The most famous midcentury explorer was the missionary-turned-explorer David Livingstone (1813–1873). He began his African career in the service of the London Missionary Society in 1841, and throughout the 1840s explored much of southern Africa beyond the Orange River. By the 1850s, however, Livingstone had given up on the life of a settled missionary and turned his attention toward the interior of sub-Saharan Africa. Between 1853 and 1856 he crossed Africa from the Atlantic coast to the Indian Ocean, along the way becoming the first European to see Victoria Falls. Livingstone's best-selling account of his travels, Missionary Travels and Researches in South Africa (1857), engaged the public with tales of his adventures, excited evangelical Christians with accounts of unknown peoples introduced to the gospel, interested merchants
with the prospects of trade in the African interior, and impressed the scientific community with its geographic observations. Livingstone made his third and final series of journeys, in East Africa, between 1866 and 1873. During this time he attempted to open trade routes on the Zambezi River, established the ill-fated Universities Mission in Nyasaland, and sought further information on the debate over the source of the Nile. Livingstone died in Africa in 1873, and his remains were returned to England, where he received a hero's funeral and burial in Westminster Abbey.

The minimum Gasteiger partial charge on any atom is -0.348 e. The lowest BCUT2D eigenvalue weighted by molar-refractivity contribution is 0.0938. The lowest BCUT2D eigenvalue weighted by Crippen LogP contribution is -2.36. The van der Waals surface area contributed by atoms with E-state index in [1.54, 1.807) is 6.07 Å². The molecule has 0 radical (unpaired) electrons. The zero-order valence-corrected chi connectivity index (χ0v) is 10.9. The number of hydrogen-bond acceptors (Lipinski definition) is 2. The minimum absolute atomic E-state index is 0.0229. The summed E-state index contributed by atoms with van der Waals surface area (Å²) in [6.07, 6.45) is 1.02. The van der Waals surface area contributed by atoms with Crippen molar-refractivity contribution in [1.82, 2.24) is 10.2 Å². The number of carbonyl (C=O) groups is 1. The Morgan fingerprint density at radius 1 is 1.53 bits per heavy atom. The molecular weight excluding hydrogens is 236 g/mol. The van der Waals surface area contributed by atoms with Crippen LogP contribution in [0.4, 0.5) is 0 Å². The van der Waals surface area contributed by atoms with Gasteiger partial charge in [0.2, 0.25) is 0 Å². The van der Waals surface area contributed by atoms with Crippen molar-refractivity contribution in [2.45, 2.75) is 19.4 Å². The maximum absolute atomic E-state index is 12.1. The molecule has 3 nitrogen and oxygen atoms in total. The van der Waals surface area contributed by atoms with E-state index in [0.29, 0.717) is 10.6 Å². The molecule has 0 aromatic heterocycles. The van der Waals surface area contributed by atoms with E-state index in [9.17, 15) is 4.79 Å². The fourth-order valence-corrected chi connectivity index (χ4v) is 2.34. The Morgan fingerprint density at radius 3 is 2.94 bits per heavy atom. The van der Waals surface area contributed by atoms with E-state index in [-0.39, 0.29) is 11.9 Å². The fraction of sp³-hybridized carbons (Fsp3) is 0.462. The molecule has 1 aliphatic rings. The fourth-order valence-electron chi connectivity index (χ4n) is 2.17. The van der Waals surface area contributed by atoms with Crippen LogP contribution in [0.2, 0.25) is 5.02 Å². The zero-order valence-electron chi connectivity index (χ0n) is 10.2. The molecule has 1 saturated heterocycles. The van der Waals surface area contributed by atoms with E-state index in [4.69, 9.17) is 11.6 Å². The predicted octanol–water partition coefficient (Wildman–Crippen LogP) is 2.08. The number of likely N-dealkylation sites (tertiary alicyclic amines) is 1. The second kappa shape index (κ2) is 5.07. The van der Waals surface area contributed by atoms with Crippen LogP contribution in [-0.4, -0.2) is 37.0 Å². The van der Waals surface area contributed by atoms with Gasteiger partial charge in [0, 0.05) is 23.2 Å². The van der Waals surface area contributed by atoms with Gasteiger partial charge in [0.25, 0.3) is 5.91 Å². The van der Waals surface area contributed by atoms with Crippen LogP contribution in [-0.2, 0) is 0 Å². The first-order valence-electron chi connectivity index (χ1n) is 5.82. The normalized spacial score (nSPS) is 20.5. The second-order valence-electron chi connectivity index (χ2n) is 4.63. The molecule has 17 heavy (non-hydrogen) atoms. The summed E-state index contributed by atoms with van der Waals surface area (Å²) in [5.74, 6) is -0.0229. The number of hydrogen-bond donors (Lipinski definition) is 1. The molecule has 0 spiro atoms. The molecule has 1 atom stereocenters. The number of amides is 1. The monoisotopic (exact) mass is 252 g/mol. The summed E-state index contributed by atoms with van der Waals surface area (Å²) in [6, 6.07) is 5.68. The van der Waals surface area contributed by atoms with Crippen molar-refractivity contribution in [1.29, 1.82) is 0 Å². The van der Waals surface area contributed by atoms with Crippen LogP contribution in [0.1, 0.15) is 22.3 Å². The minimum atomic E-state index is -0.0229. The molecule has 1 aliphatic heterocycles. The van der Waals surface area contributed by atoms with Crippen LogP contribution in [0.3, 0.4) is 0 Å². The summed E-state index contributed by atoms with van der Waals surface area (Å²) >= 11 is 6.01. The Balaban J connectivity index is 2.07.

Livingstone's name is now forever linked with that of Henry Morton Stanley (1841–1904), the journalist and adventurer sent in 1871 by the New York Herald to find Livingstone in the African interior. Stanley made several other significant journeys of exploration during the subsequent decades. Crossing the continent from east to west between 1874 and 1877, he confirmed Lake Victoria as the source of the Nile. He assisted King Leopold II (r. 1865–1909) of Belgium in the establishment of the Congo Free State. In 1887 he led the expedition to rescue the German-born governor of Equatoria, Emin Pasha (born Eduard Schnitzer) (1840–1892), who had been isolated in the interior because of the Mahdist rebellion in the Sudan.